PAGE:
It should be noted that like reference numerals are used throughout the various views to designate similar elements or components.
Referring now to FIGS. 1 and 2, a snowmobile 10, of the type having a forwardly mounted engine (not shown), is depicted as having a traction unit 20, a seat area 22, a chassis 24, a steering arrangement 26, a pair of steerable front skis 28, and an improved front suspension system 30 for the attachment and support of the snowmobile chassis 24 relative to the skis 28.
For ease of understanding, only one side of the front suspension will be discussed in detail. It being understood that the other side is a mirror image of the side being discussed.
Front suspension 30 includes a linkage arrangement including an upper linkage 32 generally referred to as an upper A-frame and a lower linkage 34 generally referred to as a lower A-frame. Upper and lower A-frames 32, 34 interconnect chassis 24 of snowmobile 10 to spindle 36 which in turn has a ski 28 attached to the lower end thereof.
Referring now to FIGS. 3 and 7, upper A-frame 32 is attached to chassis 24 by bushings (not shown) in a manner such that the upper A-frame 32 is pivotable about an inclined axis "U". Lower A-frame 34 is pivotably attached to chassis 24 by bushings (not shown) and is pivotable about an inclined axis "L". Upper A-frame 32 and lower A-frame 34 are substantially parallel to one another and are attached to spindle 36 by ball joints 38, 40, respectively, which in turn are attached to transverse webs 39, 41 formed as part of the spindle 36. Spindle 36 has a longitudinal axis "S" which along with spindle 36 is inclined forwardly and downwardly in the direction of forward travel of the snowmobile 10. Shock absorber 42 with an encircling spring 44 interconnects chassis 24 with lower A-frame 34 and spindle 36 has ski 28 attached to the free end thereof by a pivot pin 46.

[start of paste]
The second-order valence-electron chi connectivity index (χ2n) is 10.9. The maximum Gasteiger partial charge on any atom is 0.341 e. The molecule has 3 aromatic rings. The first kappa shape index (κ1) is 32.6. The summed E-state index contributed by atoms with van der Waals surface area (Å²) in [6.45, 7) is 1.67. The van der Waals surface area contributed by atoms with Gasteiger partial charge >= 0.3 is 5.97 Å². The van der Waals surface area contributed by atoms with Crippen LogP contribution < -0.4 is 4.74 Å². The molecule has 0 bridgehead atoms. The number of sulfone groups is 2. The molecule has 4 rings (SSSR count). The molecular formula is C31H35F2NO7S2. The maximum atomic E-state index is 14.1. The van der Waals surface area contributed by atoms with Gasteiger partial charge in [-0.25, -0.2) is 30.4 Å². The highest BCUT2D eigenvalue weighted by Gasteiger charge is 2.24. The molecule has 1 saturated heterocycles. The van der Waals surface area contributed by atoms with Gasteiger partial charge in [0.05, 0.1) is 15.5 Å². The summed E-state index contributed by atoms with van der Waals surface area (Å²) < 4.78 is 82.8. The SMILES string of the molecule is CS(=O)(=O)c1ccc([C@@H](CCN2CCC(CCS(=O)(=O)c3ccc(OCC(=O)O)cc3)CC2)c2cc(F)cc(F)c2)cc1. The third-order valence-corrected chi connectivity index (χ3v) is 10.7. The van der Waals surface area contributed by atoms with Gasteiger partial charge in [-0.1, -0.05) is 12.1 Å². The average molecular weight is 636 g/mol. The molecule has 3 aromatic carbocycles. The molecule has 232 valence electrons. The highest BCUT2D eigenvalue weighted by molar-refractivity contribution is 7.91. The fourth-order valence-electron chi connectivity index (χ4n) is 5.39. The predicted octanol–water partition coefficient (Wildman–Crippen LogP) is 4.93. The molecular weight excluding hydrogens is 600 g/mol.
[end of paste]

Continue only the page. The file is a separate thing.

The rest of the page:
Shock absorber 42 is for dampening movement of ski 28 relative to the chassis 24 and for the transference of weight from the snowmobile 10 to the skis 28. A sway bar 48 is mounted by bushings (not shown) to chassis 24 and arms 50, 52 interconnect the ends of the sway bar 48 to respective lower A-frames 34. Steering arrangement 26 includes tie rods connected to each of the spindles at 54 respectively for coordinating the steering of the skis 28 as a unit.
Referring now to FIGS. 4, 5, and 6, A-frame 32 is seen in FIG. 4 as having a length dimension "A" and lower A-frame 34 is seen in FIG. 5 as having a length dimension "B", the length dimension of the A-frame 32 being less than the length dimension of the A-frame 34. The length dimension of each of these A-frames is a predetermined amount for reasons which will become more apparent herein below. Spindle 36 as seen in FIG. 6, has a length dimension such that the distance from the point of attachment of the upper A-frame 32, i.e. the ball joint for the upper A-frame, to a steering point 54 at the bottom 55 of the ski 28 is "C". The steering point 54 is the point which is established by the projection of the longitudinal axis "S" of the spindle 36 through to the bottom 55 of ski 28.